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Cleve Clin J Med. 1996 Mar-Apr;63(2):94-100.

Outpatient management of systemic lupus erythematosus.

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  • 1Lupus Center and the Division of Rheumatic Diseases, University Hospitals of Cleveland and Case Western Reserve University, OH 44112, USA.



Systemic lupus erythematosus (SLE) is often managed by primary care practitioners, who must coordinate the care with the support of subspecialists. The management of patients with such a serious and chronic disease can be both rewarding and challenging. This article reviews common problems and suggests management strategies.


Measurement of serum antinuclear antibodies can lead to an erroneous diagnosis if used as the sole basis for diagnosis. Infections are the leading cause of death in lupus patients, and immunizations and antibiotic prophylaxis need to be considered. Acute cutaneous SLE is exacerbated by exposure to ultraviolet light. Patients should avoid sun exposure. Specific treatment of cutaneous SLE includes topical corticosteroids and antimalarial agents. Some of the most perplexing problems seen in SLE relate to neuropsychiatric features. NSAIDs, corticosteroids, and antimalarials are the most commonly used medications for SLE.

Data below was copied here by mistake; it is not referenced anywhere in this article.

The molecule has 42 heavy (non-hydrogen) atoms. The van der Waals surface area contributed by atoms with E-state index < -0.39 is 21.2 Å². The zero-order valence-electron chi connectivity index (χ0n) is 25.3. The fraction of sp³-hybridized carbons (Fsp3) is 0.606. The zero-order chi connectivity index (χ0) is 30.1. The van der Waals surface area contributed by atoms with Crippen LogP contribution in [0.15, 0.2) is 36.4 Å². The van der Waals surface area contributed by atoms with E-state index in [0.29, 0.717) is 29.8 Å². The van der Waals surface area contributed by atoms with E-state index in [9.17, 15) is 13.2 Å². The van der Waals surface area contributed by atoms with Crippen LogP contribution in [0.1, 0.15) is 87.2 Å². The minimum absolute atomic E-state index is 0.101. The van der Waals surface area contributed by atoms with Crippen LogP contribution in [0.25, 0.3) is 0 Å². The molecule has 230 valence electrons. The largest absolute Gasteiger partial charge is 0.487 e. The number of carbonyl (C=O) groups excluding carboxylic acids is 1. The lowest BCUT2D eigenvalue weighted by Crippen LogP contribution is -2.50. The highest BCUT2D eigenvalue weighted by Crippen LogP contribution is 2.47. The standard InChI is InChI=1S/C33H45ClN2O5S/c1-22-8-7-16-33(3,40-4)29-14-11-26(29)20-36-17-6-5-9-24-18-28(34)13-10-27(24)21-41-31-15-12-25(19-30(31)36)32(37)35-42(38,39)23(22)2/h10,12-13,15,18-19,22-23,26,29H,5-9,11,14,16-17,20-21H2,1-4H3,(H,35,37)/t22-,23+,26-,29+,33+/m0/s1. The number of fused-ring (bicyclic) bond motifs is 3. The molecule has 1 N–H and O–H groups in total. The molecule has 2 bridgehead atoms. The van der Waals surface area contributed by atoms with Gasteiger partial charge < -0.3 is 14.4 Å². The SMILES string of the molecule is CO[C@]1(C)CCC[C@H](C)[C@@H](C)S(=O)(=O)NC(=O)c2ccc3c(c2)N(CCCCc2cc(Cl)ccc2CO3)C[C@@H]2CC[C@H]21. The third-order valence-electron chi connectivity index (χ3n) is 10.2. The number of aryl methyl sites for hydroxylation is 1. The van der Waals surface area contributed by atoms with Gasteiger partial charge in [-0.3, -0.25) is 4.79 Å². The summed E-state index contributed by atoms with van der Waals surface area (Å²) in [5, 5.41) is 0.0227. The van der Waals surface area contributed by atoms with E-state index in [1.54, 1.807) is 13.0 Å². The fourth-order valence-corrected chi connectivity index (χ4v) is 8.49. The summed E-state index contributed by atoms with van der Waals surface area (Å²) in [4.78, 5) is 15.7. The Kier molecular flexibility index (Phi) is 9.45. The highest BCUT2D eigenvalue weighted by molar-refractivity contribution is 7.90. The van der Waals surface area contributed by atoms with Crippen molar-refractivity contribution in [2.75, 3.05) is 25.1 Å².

[PubMed - indexed for MEDLINE]
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